Very happy to see my article about the state of American orchestras is posted on The New Republic’s website. It sparked a Twitter conversation with a host at Vermont Public Radio who clearly feels the perspective offered is snobbish and retrograde. “Yes, we know it’s not 1950 anymore. Get over it,” he says. I wasn’t around in the 1950s, and I strive only to idealize the past selectively and cautiously, when it offers a examples worthy of emulation. But I do think that orchestras have made a lot of bad choices in the past 20 years, that they have sacrificed their ability to lead, educate and develop intellectually engaged audiences. It’s a loss of cultural authority, actively squandered. I don’t think it retrograde to point that out, especially given the tremendous loss of creative, counter-cultural power that orchestras might now wield.
Tag Archives: orchestra
Some people hear music through the strangest of portals. There are opera lovers who love only one voice, and they will love any music that voice sings. And there are orchestra fanatics who can’t abide solo recitals or chamber music or–heaven forbid–an evening at the opera. But the oddest of these single-minded creatures are the music lovers who specialize in one instrument. The flute is the Alpha and Omega. And thus, the Vaughn Williams Tuba concerto is a lovely piece… if played on a flute. And only on a flute.
I wish I could say nicer things about Catrin Finch’s new recording of the Bach Goldberg variations on Deutsche Grammophon. She is certainly a fine musician. And it’s an ambitious recording. Before she could even think of going into the studio, Finch had to transcribe the entire piece. And there’s the problem. Finch is a harpist.
Nothing against the harp, I assure you. The end of “Das Rheingold” (scored for six harps, playing what is, according to harpists, really, really badly written harp music) wouldn’t be the same without it. But the harp isn’t the ideal instrument for the Goldbergs.
The harp, like the harpsichord, is a plucked instrument. Unlike the harpsichord, which can only pluck the string with a single degree of force (thus resulting in a limited dynamic range), the harpist can pluck with varying degrees of force, and introduce nuances of expression into the line. But every string must be damped individually, and there’s a tendency throughout Finch’s Bach to let them ring too long. The result is muddy, a bit like a pianist playing with a sloppy pedal technique.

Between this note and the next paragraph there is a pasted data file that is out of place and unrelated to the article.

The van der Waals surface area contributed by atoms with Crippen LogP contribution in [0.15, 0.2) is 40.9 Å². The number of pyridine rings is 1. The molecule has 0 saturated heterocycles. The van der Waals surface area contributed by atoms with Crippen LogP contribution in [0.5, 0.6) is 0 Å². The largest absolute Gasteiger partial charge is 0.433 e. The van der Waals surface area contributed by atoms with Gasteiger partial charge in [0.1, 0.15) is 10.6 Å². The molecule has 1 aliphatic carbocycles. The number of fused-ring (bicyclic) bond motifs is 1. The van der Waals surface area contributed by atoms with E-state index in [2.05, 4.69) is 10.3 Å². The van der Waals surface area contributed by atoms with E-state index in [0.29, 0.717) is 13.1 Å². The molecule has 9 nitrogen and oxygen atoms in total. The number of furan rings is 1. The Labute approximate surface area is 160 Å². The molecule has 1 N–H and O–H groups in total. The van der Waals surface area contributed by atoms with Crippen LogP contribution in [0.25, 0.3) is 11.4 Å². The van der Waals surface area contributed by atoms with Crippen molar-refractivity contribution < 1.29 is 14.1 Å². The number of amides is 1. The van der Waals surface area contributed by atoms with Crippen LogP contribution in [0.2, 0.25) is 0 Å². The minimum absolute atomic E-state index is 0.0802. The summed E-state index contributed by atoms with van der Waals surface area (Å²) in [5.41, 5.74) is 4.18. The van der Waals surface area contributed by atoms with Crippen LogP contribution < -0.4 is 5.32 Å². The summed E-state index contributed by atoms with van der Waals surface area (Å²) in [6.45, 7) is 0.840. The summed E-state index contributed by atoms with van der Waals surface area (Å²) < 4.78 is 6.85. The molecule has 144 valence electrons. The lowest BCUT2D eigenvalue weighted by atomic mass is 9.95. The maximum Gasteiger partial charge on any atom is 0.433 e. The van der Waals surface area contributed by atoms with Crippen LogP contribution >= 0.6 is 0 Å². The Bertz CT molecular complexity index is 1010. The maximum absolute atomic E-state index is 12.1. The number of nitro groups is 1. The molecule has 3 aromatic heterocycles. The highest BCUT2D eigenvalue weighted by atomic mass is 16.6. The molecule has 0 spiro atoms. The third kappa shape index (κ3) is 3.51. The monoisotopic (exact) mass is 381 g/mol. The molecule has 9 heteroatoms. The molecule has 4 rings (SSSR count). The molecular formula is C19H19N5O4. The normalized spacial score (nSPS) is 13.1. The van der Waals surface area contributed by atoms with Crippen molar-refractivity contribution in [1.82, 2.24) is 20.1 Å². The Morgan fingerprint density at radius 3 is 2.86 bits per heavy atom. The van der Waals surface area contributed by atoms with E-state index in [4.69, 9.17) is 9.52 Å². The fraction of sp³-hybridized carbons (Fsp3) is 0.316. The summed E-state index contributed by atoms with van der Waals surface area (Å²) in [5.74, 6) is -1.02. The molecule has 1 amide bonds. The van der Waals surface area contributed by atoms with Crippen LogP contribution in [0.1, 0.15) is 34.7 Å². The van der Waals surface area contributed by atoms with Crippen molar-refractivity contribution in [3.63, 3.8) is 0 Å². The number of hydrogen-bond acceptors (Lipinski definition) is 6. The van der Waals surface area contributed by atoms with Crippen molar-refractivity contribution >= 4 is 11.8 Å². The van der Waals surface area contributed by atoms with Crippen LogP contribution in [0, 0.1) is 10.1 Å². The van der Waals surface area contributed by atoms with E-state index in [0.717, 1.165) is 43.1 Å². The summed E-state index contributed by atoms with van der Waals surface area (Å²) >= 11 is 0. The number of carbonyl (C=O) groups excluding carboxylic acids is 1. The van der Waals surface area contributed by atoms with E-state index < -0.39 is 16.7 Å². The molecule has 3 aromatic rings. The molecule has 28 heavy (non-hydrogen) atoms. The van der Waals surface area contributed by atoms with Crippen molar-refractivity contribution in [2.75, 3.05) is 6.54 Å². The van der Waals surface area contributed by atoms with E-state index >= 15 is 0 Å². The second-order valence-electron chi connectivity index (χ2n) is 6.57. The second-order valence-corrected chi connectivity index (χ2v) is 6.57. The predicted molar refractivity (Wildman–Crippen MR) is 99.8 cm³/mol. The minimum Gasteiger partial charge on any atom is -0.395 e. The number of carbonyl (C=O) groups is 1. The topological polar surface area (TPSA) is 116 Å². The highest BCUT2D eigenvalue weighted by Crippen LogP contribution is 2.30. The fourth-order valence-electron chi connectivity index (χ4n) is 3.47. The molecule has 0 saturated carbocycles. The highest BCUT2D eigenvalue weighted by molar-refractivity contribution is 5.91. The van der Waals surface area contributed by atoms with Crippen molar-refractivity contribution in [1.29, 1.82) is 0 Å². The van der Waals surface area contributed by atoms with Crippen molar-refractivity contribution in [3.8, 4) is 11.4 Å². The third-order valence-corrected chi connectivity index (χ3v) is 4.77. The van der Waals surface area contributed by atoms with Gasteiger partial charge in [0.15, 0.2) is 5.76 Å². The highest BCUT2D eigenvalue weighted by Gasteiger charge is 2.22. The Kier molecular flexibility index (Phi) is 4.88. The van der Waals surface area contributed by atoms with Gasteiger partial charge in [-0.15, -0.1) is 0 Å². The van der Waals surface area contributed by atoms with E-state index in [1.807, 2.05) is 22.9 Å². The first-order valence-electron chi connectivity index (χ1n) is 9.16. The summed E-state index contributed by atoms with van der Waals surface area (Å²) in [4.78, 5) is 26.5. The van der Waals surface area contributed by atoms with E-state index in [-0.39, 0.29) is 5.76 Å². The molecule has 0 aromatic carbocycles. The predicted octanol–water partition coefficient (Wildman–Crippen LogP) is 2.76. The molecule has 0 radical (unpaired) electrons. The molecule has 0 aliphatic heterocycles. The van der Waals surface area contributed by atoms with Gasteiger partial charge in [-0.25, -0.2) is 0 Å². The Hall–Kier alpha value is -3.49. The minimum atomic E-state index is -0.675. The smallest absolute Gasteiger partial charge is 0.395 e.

If you love the harp, Finch has no doubt made a noble effort. If you don’t love the harp—and I mean love the harp—the texture grows monotonous and the constant soupiness of the instrument wearisome. That brings us to an important question: Was there ever a need to transcribe the Goldberg Variations for harp in the first place?
We enter strange territory here. For serious harp lovers, who see the world only through harp-colored glasses, there is an unending need for new harp music. It’s like living in a world in which you can read only Linear B. Until someone translates “War and Peace” into Linear B, you’re S.O.L.
For the rest of us, there is already a delicious abundance of recordings of the Goldberg Variations on instruments much better suited to the music, including the piano and harpsichord. Translating it for the harp is a stunt, but not quite funny enough to rise to the level of party disk (see Florence Foster Jenkins).
Transcription needs to be better theorized. First, let’s divide transcription into those which are essentially variations, such as the great opera fantasies written for the piano (Liszt, Thalberg, and co.) in the 19th century. These are unique and individual compositions, and a very different thing from the second category: Transcriptions that are essentially translations. These emphasize the illusion of a seamless fit, as music is moved from one instrument to another. Clarinet sonatas transcribed for harmonica, etc. These must be criticized on a case by case basis.
Some recent efforts to play French harpsichord music on the piano, for instance, work rather well. Alexandre Tharaud makes harpsichord music by Couperin sound very convincing on the piano, but he’s an intelligent musician who knows how to finesse expressive pianistic analogues for the harpsichord’s more formal language of ornamentation. But I would never recommend these interpretations anyone unfamiliar with the music, because too much is lost. And generally it takes a heroic musician to overcome the general fact that one-for-one transcriptions produce bad music.
Alas, even though they amuse at first, Finch’s transcription don’t offer much new insight on the Goldbergs. The best she can do is make her Bach sound almost as good as it would sound on a harpsichord or piano. It’s an illusionist’s trick to present Bach on the harp, except the illusion fails when you start looking for the contrapuntal clarity. It reminds me of Marion Cotillard lip-synching to Jil Aigrot’s phenomenal imitation of the voice of Edith Piaf in “Ma Vie en Rose.” It’s a remarkable sleight of hand, and you’re impressed by how well it works… up to a point. But if you want to hear Piaf, then put on Piaf. The same thing with the Goldbergs. And if you must listen to the Goldberg Variations transcribed, then try Glenn Gould.